). Ultimately, these cells undergo apoptotic death. If this is the eventual fate of RGCs in the rd10/Thy1-GFP-M mutant as well, then those changes occur at a very slow rate, totally separated in time from photoreceptor death.
Other kinds of evidence suggest that retention of function in RGCs might also be a common aspect of inherited photoreceptor degeneration. Morphological studies aimed at detecting responsiveness to glutamate in RGCs of various RP mutants have indicated that these neurons are extremely active through ionotropic glutamatergic receptors even when their input neurons (cone bipolar cells) cannot generate glutamatergic signals (Marc et al., 2007
). Indeed multielectrode recording s from the retina of rd1 mutant mice, a largely used model of early-onset recessive RP, demonstrate increased excitability in RGCs, persisting well after the disappearance of any functioning photoreceptors (Stasheff, 2008
). Very recently, single cell recordings from different types of ON and OFF RGCs demonstrated retention of highly distinctive membrane and firing properties, overall suggestive of inherent stability of these neurons during retinal degeneration (Margolis et al., 2008
). A detailed study of RGCs morphology in the rd1 mutant is in progress in our laboratory; whatever the findings might be, it can be concluded already that activity itself does not seem necessary to RGC survival: In nob2 mutant mice, a case in which a mutation in a calcium channel of photoreceptors causes impaired transmission of signals from the outer to the inner retina, but without physical degeneration of the photoreceptors, RGCs appear to retain their basic center-surround organization (Chang et al., 2006
). It could be the case that mutations occurring in the outer retina have limited effects upon RGCs.
Several aspects could contribute to the better preservation of RGCs than of rod bipolar and horizontal cells inherited photoreceptor degeneration. First of all, both rod bipolar and horizontal cells loose all of their synaptic inputs upon photoreceptor demise. Neither one of these second-order neurons is directly connected to RGCs, which receive their input from cone bipolar and amacrine cells. As remodeling of cone bipolar cells is relatively slower (Strettoi et al., 2002
; Cuenca et al., 2004
) one should then expect a proportionately longer time before the effects of de-afferentation have an impact onto RGCs.
Intra-retinal circuitry generating aberrant synaptic input and causing persistent excitation of RGCs might also contribute to their viability. While the source of retinal generated activity is still a matter of debate, it might be speculated that activity itself could contribute to viability of RGCs, as it is well known that silenced neurons in vitro and in vivo suffer from progressive atrophy and death (Ramakers and Boer, 1991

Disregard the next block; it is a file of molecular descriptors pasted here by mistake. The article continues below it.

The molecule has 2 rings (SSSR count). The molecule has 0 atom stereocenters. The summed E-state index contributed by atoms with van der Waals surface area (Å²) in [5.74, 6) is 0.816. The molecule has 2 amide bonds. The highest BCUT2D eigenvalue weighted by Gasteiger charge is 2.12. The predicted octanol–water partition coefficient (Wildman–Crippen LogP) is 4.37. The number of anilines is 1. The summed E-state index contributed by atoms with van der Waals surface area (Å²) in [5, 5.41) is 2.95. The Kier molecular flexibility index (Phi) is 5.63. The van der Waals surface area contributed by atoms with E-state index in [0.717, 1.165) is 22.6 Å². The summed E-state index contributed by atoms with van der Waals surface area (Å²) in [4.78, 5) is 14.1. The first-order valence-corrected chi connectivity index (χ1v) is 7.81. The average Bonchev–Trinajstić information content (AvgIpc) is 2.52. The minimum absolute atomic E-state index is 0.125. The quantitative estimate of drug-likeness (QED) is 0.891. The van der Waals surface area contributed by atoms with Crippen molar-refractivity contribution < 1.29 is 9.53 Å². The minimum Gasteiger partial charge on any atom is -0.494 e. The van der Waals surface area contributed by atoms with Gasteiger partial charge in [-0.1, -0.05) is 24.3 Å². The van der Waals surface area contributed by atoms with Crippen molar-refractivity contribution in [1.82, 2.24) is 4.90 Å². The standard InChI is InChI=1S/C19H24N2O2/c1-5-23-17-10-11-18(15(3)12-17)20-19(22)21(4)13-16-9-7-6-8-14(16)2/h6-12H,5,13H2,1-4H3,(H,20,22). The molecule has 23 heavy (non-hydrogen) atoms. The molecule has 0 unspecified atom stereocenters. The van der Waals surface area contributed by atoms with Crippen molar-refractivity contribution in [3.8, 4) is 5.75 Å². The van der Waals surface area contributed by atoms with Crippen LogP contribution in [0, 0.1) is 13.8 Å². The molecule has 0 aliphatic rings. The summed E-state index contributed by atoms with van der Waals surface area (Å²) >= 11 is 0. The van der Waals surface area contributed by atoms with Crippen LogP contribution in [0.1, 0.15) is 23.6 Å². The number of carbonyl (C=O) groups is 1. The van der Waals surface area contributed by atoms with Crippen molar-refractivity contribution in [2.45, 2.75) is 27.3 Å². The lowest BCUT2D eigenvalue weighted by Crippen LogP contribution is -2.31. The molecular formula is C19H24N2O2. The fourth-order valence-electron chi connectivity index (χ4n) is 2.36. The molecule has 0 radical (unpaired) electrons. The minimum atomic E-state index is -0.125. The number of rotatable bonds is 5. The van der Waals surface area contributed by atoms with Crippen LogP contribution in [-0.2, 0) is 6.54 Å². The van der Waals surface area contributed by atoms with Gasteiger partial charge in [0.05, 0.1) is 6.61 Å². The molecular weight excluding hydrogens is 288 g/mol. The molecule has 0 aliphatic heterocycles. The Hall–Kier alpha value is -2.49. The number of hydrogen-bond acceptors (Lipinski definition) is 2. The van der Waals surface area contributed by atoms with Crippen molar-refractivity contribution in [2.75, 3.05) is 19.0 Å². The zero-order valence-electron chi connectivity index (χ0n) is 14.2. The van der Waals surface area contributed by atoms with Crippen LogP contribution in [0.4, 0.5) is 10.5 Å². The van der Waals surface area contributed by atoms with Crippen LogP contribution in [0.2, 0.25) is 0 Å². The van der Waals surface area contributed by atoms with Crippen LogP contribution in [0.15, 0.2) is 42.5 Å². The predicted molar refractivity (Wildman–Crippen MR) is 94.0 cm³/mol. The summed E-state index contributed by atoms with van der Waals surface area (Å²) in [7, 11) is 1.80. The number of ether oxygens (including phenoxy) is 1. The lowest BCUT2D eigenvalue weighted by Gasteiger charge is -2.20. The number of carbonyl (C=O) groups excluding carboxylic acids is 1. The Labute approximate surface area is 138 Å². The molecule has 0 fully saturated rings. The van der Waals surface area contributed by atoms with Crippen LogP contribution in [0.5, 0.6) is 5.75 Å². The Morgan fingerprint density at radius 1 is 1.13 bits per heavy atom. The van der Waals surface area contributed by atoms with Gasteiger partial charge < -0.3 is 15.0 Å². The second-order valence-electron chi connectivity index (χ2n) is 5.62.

; Catsicas et al., 1992
). Melanopsin RGCs, intrinsically responsive to light, are known to survive and to retain spiking activity in degenerated retinas (Semo et al., 2003
; Zhu et al., 2007
); it is possible that melanopsin-initiated electrical signals invade other retinal neurons as well, although the pathway used for such a propagation needs to be clarified.
RGC survival could also be supported by their central targets as well, by means of synaptic and trophic interactions. Finally, astrocytes of the retina and optic nerve could play a supportive role in the long run: these cells are known to release trophic factors and might respond to retinal degeneration by exerting a protective action, similarly to what has been described in various examples of CNS injury (Sofroniew, 2005
). Additional trophic support could be exerted also by exogenous devices including electronic prostheses implanted to restore vision (DeMarco, 2007
This is one of the few single-cell studies illustrating the effects of inherited photoreceptor degeneration upon RGCs of various types, in a time window encompassing both early and late stages after rod and cone death. Whatever the mechanism supporting RGC viability might be, the findings reported here have consequences for the treatment of the family of disorders collectively known as RP . RGCs are the only retinofugal neurons, and are also the cells stimulated directly by epiretinal prostheses and indirectly by certain types of subretinal electronic implants (Winter et al., 2007
). Their long term viability in an animal model which closely resembles recessive RP suggests that RGCs may be a better target of activation than the bipolar cells for restoring vision in humans with similar phenotypes. Although there are certain advantages to prosthetic or molecular stimulation of bipolar cells, their greater propensity to degenerate may make the ganglion cells a more desirable target in attempts to restore vision after photoreceptor degeneration.